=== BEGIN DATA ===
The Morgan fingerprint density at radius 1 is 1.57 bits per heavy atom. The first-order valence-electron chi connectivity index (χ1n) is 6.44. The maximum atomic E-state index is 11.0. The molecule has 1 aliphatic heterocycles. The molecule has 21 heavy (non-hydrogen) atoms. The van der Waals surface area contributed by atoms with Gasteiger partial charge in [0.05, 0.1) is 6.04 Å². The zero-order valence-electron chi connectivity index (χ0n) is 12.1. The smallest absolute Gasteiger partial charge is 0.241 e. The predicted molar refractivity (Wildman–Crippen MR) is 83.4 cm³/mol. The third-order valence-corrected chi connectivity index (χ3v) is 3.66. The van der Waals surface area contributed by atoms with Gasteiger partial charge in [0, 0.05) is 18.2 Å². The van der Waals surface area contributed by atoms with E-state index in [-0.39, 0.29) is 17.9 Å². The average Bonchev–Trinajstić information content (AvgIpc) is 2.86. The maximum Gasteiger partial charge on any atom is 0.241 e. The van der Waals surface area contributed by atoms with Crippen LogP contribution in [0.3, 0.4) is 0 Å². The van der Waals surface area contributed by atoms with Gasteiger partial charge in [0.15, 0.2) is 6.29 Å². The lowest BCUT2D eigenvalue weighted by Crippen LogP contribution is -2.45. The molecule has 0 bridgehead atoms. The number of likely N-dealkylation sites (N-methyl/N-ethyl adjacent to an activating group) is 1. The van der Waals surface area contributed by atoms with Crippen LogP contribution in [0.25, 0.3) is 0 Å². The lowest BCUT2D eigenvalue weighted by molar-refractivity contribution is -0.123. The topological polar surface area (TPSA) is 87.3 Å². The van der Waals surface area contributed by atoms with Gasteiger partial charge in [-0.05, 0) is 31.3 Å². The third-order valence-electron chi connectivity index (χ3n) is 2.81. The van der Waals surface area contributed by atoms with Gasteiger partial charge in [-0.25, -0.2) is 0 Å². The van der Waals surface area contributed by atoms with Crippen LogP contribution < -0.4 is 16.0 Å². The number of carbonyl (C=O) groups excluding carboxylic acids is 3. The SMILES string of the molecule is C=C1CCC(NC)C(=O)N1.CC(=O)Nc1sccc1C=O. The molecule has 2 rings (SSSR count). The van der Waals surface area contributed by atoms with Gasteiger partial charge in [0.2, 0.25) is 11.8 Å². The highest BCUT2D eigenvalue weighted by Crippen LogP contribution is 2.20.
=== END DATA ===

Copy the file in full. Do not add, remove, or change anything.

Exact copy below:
The Morgan fingerprint density at radius 1 is 1.57 bits per heavy atom. The first-order valence-electron chi connectivity index (χ1n) is 6.44. The maximum atomic E-state index is 11.0. The molecule has 1 aliphatic heterocycles. The molecule has 21 heavy (non-hydrogen) atoms. The van der Waals surface area contributed by atoms with Gasteiger partial charge in [0.05, 0.1) is 6.04 Å². The zero-order valence-electron chi connectivity index (χ0n) is 12.1. The smallest absolute Gasteiger partial charge is 0.241 e. The predicted molar refractivity (Wildman–Crippen MR) is 83.4 cm³/mol. The third-order valence-corrected chi connectivity index (χ3v) is 3.66. The van der Waals surface area contributed by atoms with Gasteiger partial charge in [0, 0.05) is 18.2 Å². The van der Waals surface area contributed by atoms with E-state index in [-0.39, 0.29) is 17.9 Å². The average Bonchev–Trinajstić information content (AvgIpc) is 2.86. The maximum Gasteiger partial charge on any atom is 0.241 e. The van der Waals surface area contributed by atoms with Crippen LogP contribution in [0.3, 0.4) is 0 Å². The van der Waals surface area contributed by atoms with Gasteiger partial charge in [0.15, 0.2) is 6.29 Å². The lowest BCUT2D eigenvalue weighted by Crippen LogP contribution is -2.45. The molecule has 0 bridgehead atoms. The number of likely N-dealkylation sites (N-methyl/N-ethyl adjacent to an activating group) is 1. The van der Waals surface area contributed by atoms with Crippen LogP contribution in [0.25, 0.3) is 0 Å². The lowest BCUT2D eigenvalue weighted by molar-refractivity contribution is -0.123. The topological polar surface area (TPSA) is 87.3 Å². The van der Waals surface area contributed by atoms with Gasteiger partial charge in [-0.05, 0) is 31.3 Å². The third-order valence-electron chi connectivity index (χ3n) is 2.81. The van der Waals surface area contributed by atoms with Gasteiger partial charge in [-0.25, -0.2) is 0 Å². The van der Waals surface area contributed by atoms with Crippen LogP contribution < -0.4 is 16.0 Å². The number of carbonyl (C=O) groups excluding carboxylic acids is 3. The SMILES string of the molecule is C=C1CCC(NC)C(=O)N1.CC(=O)Nc1sccc1C=O. The molecule has 2 rings (SSSR count). The van der Waals surface area contributed by atoms with Gasteiger partial charge in [0.2, 0.25) is 11.8 Å². The highest BCUT2D eigenvalue weighted by Crippen LogP contribution is 2.20.